In this example embodiment, the battery level is not monitored, and the battery 14 powers only essential functions. The status of the device, including its charge status, may be reported via a radio communication. If the essential functions fail because of the battery is discharged, then the failed status is communicated the next time the device has enough power (probably from the solar cell having been sufficiently charged by the sun). In this example application of a radio-polled remote device, one example graceful degradation procedure may take into account a listening duty cycle of the device's radio receiver, (i.e., one of the load functions). Rather than having to power the radio receiver so that it is listening 24 hours 7 days a week, the receiver may be powered only periodically listening only briefly for a poll message. Such an approach saves power, but also causes delays for the polling entity. Preferably, this tradeoff is managed dynamically by the programmable controller 10 to maintain an optimal responsiveness at appropriate times. For example, it may be possible to significantly increase the duty cycle during limited periods when the polling device or person is expected to make the poll and dramatically decrease the duty cycle during all other times.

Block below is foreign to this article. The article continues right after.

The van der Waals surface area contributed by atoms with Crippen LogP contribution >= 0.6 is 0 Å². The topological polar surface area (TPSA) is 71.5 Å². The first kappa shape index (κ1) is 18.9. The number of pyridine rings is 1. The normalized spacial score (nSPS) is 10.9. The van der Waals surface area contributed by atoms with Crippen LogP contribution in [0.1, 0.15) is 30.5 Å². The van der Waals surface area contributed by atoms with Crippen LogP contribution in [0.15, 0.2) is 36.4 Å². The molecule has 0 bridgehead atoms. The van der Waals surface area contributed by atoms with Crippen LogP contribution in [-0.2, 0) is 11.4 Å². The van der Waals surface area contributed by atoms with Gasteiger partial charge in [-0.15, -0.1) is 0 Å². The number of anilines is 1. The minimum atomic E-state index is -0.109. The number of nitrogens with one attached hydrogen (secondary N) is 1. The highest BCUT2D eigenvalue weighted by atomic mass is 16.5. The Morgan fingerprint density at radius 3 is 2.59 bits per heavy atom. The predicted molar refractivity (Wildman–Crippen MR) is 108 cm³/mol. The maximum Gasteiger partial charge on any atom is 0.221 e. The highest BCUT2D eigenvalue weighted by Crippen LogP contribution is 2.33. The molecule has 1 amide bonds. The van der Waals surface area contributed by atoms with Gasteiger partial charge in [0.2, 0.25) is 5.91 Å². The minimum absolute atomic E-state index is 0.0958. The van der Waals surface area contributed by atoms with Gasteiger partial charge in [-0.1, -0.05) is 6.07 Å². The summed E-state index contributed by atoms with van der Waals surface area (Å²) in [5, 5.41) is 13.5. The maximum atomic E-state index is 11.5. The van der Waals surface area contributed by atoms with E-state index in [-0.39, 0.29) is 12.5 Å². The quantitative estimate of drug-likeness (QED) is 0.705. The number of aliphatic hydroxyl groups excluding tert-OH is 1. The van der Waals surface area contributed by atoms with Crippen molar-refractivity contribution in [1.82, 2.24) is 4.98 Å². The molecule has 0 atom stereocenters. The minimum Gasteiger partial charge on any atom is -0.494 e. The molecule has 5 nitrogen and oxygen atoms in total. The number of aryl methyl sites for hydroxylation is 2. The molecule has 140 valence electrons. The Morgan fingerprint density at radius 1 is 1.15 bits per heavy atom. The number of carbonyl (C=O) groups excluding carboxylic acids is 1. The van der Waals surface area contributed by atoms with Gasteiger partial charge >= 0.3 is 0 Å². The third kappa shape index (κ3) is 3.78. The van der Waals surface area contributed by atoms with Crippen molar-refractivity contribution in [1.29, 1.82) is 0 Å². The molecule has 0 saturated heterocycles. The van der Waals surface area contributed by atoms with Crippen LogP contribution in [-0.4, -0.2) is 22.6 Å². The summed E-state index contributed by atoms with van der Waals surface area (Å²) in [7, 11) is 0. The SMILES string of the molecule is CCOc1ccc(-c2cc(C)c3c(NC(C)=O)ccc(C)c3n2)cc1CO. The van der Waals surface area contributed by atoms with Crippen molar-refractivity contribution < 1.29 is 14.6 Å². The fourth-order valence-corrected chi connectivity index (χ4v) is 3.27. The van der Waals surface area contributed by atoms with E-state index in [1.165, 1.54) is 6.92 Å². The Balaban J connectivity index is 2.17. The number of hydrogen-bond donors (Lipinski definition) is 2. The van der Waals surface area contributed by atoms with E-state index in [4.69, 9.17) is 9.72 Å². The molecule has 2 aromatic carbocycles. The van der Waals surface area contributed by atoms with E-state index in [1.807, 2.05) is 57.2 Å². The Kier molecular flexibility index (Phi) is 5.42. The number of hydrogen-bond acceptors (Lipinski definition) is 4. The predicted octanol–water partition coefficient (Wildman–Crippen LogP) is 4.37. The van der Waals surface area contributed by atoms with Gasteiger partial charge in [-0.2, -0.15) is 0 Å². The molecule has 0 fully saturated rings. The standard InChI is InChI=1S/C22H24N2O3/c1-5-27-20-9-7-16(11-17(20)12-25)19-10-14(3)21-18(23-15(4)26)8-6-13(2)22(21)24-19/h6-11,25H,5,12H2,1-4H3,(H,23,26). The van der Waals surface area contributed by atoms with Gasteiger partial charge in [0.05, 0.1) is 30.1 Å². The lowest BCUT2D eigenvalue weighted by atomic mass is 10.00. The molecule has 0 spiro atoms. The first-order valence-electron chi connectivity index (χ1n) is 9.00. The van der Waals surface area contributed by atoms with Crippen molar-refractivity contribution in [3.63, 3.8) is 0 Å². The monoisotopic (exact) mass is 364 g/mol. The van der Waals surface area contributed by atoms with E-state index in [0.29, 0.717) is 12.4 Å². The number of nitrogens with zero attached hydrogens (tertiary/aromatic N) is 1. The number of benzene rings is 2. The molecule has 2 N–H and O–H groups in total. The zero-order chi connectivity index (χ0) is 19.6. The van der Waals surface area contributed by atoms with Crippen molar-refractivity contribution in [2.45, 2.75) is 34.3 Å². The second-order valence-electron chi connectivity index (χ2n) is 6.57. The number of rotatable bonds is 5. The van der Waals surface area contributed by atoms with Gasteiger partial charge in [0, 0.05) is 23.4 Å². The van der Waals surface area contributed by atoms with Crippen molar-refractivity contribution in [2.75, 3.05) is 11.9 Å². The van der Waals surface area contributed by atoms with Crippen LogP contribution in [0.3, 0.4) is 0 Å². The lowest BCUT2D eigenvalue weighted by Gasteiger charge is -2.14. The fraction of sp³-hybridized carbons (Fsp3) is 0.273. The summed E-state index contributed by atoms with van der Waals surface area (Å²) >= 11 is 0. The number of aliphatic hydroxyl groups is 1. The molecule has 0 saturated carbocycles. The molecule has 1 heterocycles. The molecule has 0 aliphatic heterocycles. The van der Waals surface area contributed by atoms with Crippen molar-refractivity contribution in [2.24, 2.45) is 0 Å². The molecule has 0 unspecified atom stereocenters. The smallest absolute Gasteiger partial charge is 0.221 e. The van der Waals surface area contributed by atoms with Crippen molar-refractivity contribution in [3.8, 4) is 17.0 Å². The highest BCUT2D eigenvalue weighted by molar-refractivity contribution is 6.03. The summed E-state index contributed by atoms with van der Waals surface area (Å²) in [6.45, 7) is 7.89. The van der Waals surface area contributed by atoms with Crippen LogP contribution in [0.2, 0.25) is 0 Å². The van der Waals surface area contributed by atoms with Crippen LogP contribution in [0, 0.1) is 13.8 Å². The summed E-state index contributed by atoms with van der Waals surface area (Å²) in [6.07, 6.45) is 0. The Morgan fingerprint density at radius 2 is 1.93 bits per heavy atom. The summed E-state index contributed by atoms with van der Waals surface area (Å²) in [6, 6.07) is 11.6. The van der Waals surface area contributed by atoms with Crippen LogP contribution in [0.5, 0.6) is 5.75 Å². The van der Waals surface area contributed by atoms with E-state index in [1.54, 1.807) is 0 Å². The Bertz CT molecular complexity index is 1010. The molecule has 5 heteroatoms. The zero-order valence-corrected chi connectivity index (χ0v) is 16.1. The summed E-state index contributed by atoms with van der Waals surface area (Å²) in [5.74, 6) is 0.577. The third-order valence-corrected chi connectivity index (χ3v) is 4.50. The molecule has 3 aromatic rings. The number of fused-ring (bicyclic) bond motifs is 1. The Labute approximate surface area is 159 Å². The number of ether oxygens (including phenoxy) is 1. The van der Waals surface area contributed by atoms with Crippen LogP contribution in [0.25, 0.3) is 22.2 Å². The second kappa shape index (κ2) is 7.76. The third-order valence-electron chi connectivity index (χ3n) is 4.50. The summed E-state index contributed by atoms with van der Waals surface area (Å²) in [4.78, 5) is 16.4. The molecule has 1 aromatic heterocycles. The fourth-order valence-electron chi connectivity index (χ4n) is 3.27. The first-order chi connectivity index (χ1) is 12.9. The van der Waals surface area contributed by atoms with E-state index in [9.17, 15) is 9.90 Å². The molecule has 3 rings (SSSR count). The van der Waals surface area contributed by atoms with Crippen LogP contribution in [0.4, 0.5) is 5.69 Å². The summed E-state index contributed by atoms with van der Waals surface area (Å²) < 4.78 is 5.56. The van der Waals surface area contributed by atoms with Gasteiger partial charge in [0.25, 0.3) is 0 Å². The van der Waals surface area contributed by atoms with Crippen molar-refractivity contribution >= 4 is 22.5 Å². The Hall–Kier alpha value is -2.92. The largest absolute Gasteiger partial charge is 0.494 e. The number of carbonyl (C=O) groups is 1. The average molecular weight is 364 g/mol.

A miniature power source has been described with high availability over a wide range of environmental conditions, including a wide operating temperature range and over a wide range of solar conditions in terms of weather, seasonal changes, and Earth's latitude. While the description includes particular example embodiments, those skilled in the art will recognize that the present invention is not limited to these specific example embodiments. Different formats, embodiments, and adaptations besides those shown and described as well as many variations, modifications, and equivalent arrangements may also be used to implement the invention. It is intended that the invention be limited only by the scope of the claims appended hereto.